When I walked into the kitchen this morning, the radio was on. Whoever was speaking insisted that New York was the greatest city, the strongest city in the world, and not only was it going to bounce back from this storm, we were going to “rebuild it even better than before.” I snorted into my coffee at this absurd optimism, but then I stopped to wonder: why not? Why not build a brighter tomorrow? I, for one, intend to take a few extra steps every day to be a little kinder, a little more helpful, a little more understanding, without expecting anything in return. Perhaps I can’t change human nature, but what harm could a little extended storm-hospitality do?

The Happiness Project and staying true to me

The general population is of the opinion that the only people who read “self-help” books are pathetic, weak-minded individuals who are too lazy or helpless to figure their own lives out. I suppose I understand the mentality to a degree: why follow someone else’s advice on how to live your life? But to be honest, I couldn’t disagree more. I find self-help books, whether written by someone with a PhD in psychology or just by your average joe, are treasure-troves of insight, relatable anecdotes, and nuggets of advice to be the best you you can be. Maybe it’s just because I find psychology fascinating, or maybe it’s due to my ardent quest for happiness, but whenever I’m in a book store, I always linger a while in the self-help section to broaden my perspective on the art of living.

I’m currently reading The Happiness Project by Gretchen Rubin, and even I am surprised by how much I’ve enjoyed it. Rubin could not be a more different person from myself–she’s largely analytical, meticulous and structured where I’m more free-spirited, artistic and adventurous–but her experiences and philosophies have pinpointed exactly what I’ve been searching for. I knew these things, but I couldn’t quite find the words for them or the way to put them in action: The Happiness Project has touched upon each of these values and presented methods for tackling mental and physical obstacles. Though I can scarcely relate to Rubin’s unique problems and experiences, the book is written in such a way that the overarching message reaches me all the same.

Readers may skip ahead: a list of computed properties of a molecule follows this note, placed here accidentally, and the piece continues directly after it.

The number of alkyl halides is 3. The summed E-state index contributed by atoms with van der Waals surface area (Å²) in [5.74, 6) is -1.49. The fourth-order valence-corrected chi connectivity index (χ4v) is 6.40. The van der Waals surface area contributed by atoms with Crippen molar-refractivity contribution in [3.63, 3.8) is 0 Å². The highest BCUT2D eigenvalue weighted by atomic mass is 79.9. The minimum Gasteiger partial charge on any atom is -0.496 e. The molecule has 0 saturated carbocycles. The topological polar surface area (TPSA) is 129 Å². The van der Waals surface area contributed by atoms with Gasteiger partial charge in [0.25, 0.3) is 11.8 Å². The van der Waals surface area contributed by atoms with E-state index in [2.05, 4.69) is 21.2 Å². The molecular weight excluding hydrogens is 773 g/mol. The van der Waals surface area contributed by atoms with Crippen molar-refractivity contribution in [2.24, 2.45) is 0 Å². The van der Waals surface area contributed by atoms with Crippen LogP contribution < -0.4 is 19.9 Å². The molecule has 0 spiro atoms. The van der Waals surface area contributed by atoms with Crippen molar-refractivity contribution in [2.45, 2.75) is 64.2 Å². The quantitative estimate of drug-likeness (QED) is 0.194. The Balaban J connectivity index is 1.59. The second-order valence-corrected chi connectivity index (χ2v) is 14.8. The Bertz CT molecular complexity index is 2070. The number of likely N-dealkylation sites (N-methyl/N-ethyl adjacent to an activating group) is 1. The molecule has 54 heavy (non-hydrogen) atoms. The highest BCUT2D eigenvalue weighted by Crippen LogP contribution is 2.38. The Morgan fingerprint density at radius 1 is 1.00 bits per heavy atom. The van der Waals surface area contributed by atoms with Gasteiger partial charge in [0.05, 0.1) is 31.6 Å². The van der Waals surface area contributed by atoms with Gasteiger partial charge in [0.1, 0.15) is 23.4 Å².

In the chapter I just finished, Rubin discusses her challenge to have fun, and to have the kind of fun that was specific to her interests. This theme tied in so nicely with my last blog post that I found myself pausing to mull over the topic in detail. I asked myself the question: why did I start blogging? It wasn’t an easy answer. I started blogging when I was in 8th grade by spewing my heart onto a blogger page that no one read. Then, I discovered the world of fashion blogging, craft blogging, food blogging, and alas, I was inspired. I was going to be the next Elsie Larson. But it became quickly apparent that I was not the DIY-project type, and I got lazy with my outfit posts, and my one great stroke of recipe inspiration involved adding a bit of Nutella to a chocolate pudding recipe. Which is how I got here, to this new blog, on a new host, with new intentions. But I still feel like this whole thing is a little contrived. So why am I still blogging?